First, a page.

Distributed denial-of-service (DDoS) attacks have long been a major threat – primarily because attackers don't need a vulnerability or access to an organization’s systems to overwhelm them with requests or traffic.
But even so, threat actors have refined nearly every aspect of their attack leading to a rapid evolution of the DDoS landscape in recent months. This includes focusing on high-value targets, evading common DDoS defenses, and upgrading botnet infrastructure to enable much larger attacks.
Most cybercriminals are in it for the money. Many of the main types of cyberattacks — data breaches, ransomware, etc. — have a clear path to profit.
So, it’s no surprise that recent trends have indicated that attackers are focusing their efforts on where the money is. Western banks and the SWIFT system — used for settling inter-bank payments — have become a primary target. Additionally, the cryptocurrency sector was identified as the most targeted industry for HTTP DDoS attacks by share of overall traffic with a 600% increase from the prior quarter.
These targeted attacks are intended to cripple critical systems in the financial sector and beyond.
One of the biggest technical challenges that attackers face is bot detection algorithms. Anti-bot solutions identify various factors that differentiate human users from malicious bots, enabling bad traffic to be filtered out with minimal impact on legitimate users.
In recent months, sophisticated evasion solutions have filtered down from nation-state actors to mainstream cybercriminals. These tools and techniques enable automated attackers to more accurately mimic legitimate users and browsers and overcome mitigation systems. Two of the most commonly-used evasion techniques include:
Randomized HTTP properties: Fingerprinting automated bots and tools is a core function of many bot mitigation systems. To combat this, attackers have begun randomizing certain properties — such as User Agent strings and JA3 fingerprints — to make signature-based detection less accurate and effective.
Low and slow attacks: HTTP request rates higher than humans can generate are a clear sign of an automated DDoS attack. Recently, attackers have been focusing on lower-volume, slower attacks to make their campaigns more difficult to detect.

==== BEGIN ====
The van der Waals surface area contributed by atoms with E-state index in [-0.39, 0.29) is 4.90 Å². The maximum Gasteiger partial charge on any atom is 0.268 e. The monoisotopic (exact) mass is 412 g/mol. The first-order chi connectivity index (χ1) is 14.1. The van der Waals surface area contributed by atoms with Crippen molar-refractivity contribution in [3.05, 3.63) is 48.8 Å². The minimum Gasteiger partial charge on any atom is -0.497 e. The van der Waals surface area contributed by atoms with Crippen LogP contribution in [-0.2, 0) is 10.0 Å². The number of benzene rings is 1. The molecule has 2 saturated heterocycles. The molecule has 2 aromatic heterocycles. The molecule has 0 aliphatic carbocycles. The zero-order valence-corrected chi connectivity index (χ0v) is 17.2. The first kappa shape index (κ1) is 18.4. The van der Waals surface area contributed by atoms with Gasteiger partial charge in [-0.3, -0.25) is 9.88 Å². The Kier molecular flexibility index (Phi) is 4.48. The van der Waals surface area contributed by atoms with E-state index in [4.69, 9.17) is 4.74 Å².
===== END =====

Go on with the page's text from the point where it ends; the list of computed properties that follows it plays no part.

Another common tactic for slipping past a target’s defenses is DDoS amplification, which abuses a legitimate service to send large volumes of data to a target. DNS-based attacks made up nearly a third of all network-layer DDoS — cybercriminals are taking advantage of the fact that DNS is universally trusted and a crucial component of Internet infrastructure.
In the past, a botnet was usually composed of a set of compromised Internet of Things (IoT) devices. These devices often have poor security, making them easy to compromise. They have Internet connectivity and limited computational power, enabling them to perform simple, automated attacks such as credential stuffing or DDoS.
In recent months, cybercriminals have shifted to virtualized botnets. These virtual devices have substantially more network bandwidth and computational power, enabling them to launch attacks up to 5,000x stronger than IoT devices.
The rise of this hyperscale, VM-based botnet has enabled much larger DDoS attacks than were previously possible like in the case of this record-breaking 71 million request-per-second attack that was traced back to one of these VM-based botnets.
Cyber security is a fast-paced industry where the threat landscape can change overnight. While DDoS attacks don’t exploit vulnerabilities; they do attempt to overwhelm systems or use up valuable resources. With these attacks growing larger and more sophisticated, deploying advanced DDoS prevention systems is essential to filtering attack traffic and keeping these systems online.
Cloudflare’s web, application & network DDoS protection is designed to protect anything connected to the Internet. Cloudflare offers protection against DDoS attacks at Layers 3, 4, and 7, including the ability to catch and block the large-scale and subtle attacks enabled by VM botnets, low-and-slow campaigns, and HTTP randomization.
For more Internet trends, visit Cloudflare Radar.
This article is part of a series on the latest trends and topics impacting today’s technology decision-makers.
David Belson — @dbelson
Head of Data Insight, Cloudflare
After reading this article you will be able to understand:
How cybercriminals have refined their attack methods
3 of the latest attack trends
Mitigation strategies to get ahead of the threat